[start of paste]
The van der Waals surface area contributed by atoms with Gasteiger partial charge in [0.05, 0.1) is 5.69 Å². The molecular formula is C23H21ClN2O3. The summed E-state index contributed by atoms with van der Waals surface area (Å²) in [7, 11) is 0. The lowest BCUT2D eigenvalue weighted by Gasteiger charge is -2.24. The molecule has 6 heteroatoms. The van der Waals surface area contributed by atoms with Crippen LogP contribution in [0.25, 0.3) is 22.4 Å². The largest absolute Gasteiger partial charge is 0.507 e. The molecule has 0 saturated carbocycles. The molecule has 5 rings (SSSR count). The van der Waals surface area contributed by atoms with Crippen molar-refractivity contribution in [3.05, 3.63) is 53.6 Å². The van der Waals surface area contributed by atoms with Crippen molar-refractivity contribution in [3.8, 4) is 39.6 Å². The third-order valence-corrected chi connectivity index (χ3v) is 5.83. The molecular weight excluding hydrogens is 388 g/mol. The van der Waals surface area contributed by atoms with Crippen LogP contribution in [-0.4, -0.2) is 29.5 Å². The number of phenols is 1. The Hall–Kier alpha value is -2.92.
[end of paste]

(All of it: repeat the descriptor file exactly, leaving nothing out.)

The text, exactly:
The van der Waals surface area contributed by atoms with Gasteiger partial charge in [0.05, 0.1) is 5.69 Å². The molecular formula is C23H21ClN2O3. The summed E-state index contributed by atoms with van der Waals surface area (Å²) in [7, 11) is 0. The lowest BCUT2D eigenvalue weighted by Gasteiger charge is -2.24. The molecule has 6 heteroatoms. The van der Waals surface area contributed by atoms with Crippen LogP contribution in [0.25, 0.3) is 22.4 Å². The largest absolute Gasteiger partial charge is 0.507 e. The molecule has 0 saturated carbocycles. The molecule has 5 rings (SSSR count). The van der Waals surface area contributed by atoms with Crippen molar-refractivity contribution in [3.05, 3.63) is 53.6 Å². The van der Waals surface area contributed by atoms with Crippen molar-refractivity contribution in [3.8, 4) is 39.6 Å². The third-order valence-corrected chi connectivity index (χ3v) is 5.83. The molecular weight excluding hydrogens is 388 g/mol. The van der Waals surface area contributed by atoms with Crippen LogP contribution in [-0.4, -0.2) is 29.5 Å². The number of phenols is 1. The Hall–Kier alpha value is -2.92.